Finding Your Target Heart Rate

I got an email recently from a runner (let’s call him Jim) who had just started wearing a heart rate monitor during his training. Jim was concerned because at 56 years of age, his maximal heart rate was “supposed to be” 164 beats per minute (bpm), yet during his threshold run he managed to get his heart rate all the way up to 172 bpm.

Was Jim putting himself in danger by exerting himself too hard?

Of course not! Theory is for science; practice is for living.

What do I mean by that? Simple, Jim’s theoretical maximum heart rate is 164, but in reality he got all the way up to 172 (which for the record is definitely not the fastest his heart could beat.) Instead of assuming that something is wrong with Jim, maybe something is wrong with the chart that told him he couldn’t get beyond 164. Don’t be afraid to question things, people!

Don’t Trust the Chart

Bogus Heart Rate Chart

The heart rate charts that appear in many fitness books and manuals that come with heart rate monitors are antiquated and based upon the fallacy that as you get older, your heart gets weaker. This might be true if you spend your entire life sitting at a desk, but if you are an active person, there is no reason why your heart can’t be just as strong at 56 as it was at 26. The other major problem with the chart (and with all charts of its nature) is that it assumes all people are identical! There is no one thing that is best for everybody and heart rate ranges are no exception.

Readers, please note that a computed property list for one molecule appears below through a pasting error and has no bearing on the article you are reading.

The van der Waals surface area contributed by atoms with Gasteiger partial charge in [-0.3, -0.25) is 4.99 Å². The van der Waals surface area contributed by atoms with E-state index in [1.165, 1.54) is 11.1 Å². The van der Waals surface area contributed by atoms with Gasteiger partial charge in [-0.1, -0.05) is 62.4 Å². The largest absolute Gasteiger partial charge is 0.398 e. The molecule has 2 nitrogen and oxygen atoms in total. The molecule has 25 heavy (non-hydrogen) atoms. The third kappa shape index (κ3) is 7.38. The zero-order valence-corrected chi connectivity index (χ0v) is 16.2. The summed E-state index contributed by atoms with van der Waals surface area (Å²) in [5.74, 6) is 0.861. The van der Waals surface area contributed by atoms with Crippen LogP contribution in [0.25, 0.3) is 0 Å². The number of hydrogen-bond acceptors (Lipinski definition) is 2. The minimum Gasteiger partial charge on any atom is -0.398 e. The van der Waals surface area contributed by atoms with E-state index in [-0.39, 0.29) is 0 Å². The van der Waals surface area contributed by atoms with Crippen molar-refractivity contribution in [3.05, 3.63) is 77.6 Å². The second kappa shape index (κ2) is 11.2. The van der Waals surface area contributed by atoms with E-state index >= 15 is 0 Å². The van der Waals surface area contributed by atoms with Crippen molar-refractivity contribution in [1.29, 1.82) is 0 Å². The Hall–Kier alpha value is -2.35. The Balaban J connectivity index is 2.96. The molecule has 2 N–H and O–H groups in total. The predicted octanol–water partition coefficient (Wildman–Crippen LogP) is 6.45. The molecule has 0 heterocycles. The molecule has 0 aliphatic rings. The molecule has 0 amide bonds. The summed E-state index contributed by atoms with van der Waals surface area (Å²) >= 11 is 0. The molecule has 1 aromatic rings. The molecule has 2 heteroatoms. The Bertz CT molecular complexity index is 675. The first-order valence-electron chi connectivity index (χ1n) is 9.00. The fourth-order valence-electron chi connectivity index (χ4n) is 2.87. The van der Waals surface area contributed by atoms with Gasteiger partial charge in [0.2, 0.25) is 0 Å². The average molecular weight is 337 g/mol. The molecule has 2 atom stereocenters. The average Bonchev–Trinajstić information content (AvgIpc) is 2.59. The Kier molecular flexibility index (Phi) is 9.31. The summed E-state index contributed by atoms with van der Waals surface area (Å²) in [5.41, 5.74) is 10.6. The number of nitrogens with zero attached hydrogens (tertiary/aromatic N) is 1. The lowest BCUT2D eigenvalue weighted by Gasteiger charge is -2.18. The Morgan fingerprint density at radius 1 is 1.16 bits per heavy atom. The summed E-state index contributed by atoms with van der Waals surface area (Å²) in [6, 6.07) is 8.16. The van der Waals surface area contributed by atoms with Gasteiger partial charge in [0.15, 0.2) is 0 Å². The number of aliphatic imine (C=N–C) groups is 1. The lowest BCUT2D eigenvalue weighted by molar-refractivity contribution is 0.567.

Finding Your True Max Heart Rate

So how do you find your target heart rate? I have a very simple test. If you have a heart rate monitor it will help, but you can do this test as long as you have two fingers and a pulse.

First, warm up with one or two miles of easy running, then step up your pace a little bit for another mile. Once you have a good sweat going and your heart is pumping, sprint as hard as you can for as long as you can! Then check your heart rate. Add 5 to that number, and that’s your max heart rate.

Oh and don’t be foolish. If you have a heart condition or if you’ve never run more than a mile, don’t try this test just yet.

17 thoughts on “Finding Your Target Heart Rate

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  • By Jeff -

    Can you check it out doing wind sprints? For example, on my most recent wind sprint workout, I did five flat wind sprints, and then five hill sprints. According to my HRM, on my last sprint, I got it up to 100% of my max (I'm 39). If I just add five to that, would that work? I couldn't have run any further, any faster!

  • By Al Kavadlo -